After I did the ice treatment, he felt good enough to start nibbling some hay, which was a good sign.  After I was done hosing Dawn and Drift, I took Pie out and hosed him some more as he was still a bit too warm.  Getting him cool enough that the water on his skin stayed cold didn't take as long that time.  After I scraped him off and put him back in his stall, I took his temperature and it was about 101F, which was fine considering how hot he'd been - he was much more comfortable at that point.  It's clear that Pie's just not a hot weather kind of guy, particularly if the humidity levels are high.

Tomorrow and Thursday are supposed to be even hotter with heat indices over 105F.  The horses will have to go out later and come in earlier.  Hoping for some relief from the heat soon . . .

Monday, July 18, 2011

Blasted Hot and Cryptorchid Tests

At 6 a.m. it's already 80 degrees F, relative humidity over 80% and a heat index of 87, and we're heading to a high in the mid 90s with a heat index over 105.  Since our pastures have not a shred of shade, that means horses are out at night and in during the day under their fans.  I've been taking my horses out about 9 p.m. and then going over around 5 a.m. to bring them in and feed them breakfast and then turn then back out again with some fresh fly spray for a few more hours of grazing.  Then I bring them in between 9 and 10 a.m.  This heat will be going on until at least the weekend.  Tomorrow's supposed to be a bit cooler, so I'm hoping to get a ride in on Pie tomorrow morning.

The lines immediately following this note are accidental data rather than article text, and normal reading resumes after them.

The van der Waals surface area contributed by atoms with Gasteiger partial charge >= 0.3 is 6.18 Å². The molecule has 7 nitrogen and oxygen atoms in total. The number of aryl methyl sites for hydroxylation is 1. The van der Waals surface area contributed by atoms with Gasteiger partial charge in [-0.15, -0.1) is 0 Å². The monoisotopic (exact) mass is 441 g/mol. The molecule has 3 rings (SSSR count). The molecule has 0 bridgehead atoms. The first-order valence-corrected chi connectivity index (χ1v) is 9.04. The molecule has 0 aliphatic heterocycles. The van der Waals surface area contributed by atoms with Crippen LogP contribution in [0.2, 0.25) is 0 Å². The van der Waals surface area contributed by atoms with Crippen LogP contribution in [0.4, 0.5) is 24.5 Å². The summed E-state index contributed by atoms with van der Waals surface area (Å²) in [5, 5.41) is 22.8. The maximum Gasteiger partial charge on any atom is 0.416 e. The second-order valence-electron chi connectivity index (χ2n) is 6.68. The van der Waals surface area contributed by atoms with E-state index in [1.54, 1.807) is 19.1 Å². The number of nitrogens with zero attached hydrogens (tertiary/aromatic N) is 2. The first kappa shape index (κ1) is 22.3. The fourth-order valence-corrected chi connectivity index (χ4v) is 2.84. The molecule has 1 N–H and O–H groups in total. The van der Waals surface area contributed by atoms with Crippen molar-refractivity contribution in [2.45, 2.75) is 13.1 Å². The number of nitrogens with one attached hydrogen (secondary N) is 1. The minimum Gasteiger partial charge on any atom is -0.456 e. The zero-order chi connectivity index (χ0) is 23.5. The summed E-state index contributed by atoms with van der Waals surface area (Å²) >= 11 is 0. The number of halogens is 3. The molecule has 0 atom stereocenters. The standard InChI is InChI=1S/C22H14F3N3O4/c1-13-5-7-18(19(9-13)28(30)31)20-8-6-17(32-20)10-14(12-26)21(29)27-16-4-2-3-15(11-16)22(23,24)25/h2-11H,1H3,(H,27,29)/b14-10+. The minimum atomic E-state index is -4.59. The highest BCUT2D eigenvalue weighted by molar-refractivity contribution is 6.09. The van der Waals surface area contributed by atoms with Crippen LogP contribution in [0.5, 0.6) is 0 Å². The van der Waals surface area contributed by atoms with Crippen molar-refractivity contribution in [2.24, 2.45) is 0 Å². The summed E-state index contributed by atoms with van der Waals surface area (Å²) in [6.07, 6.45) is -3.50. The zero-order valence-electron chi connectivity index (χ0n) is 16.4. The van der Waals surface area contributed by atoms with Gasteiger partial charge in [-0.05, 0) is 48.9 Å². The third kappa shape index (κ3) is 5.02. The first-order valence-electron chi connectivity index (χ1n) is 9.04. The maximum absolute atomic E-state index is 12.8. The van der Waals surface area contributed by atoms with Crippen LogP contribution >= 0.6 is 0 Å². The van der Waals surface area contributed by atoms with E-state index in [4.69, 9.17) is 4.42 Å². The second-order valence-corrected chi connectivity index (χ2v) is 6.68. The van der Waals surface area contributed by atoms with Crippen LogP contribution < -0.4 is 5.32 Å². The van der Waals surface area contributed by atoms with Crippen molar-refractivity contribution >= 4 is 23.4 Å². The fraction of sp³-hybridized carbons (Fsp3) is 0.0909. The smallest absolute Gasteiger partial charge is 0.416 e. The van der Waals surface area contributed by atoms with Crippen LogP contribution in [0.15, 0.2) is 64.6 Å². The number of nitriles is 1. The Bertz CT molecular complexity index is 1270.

This morning the vet is coming to do some blood tests on Drift to once and for all determine if he's a cryptorchid or not.  As many of you probably already know, a cryptorchid is a male horse with either one or two testicles retained in the body.  These retained testicles produce testosterone, leading to stallion-like behaviors, but such horses are usually not fertile because of the temperatures inside the body being too high for viable sperm.  Apparently this condition does occur with some frequency in QHs, and it also tends to run in certain lines so there's probably a genetic component.  Here is a good article on the condition.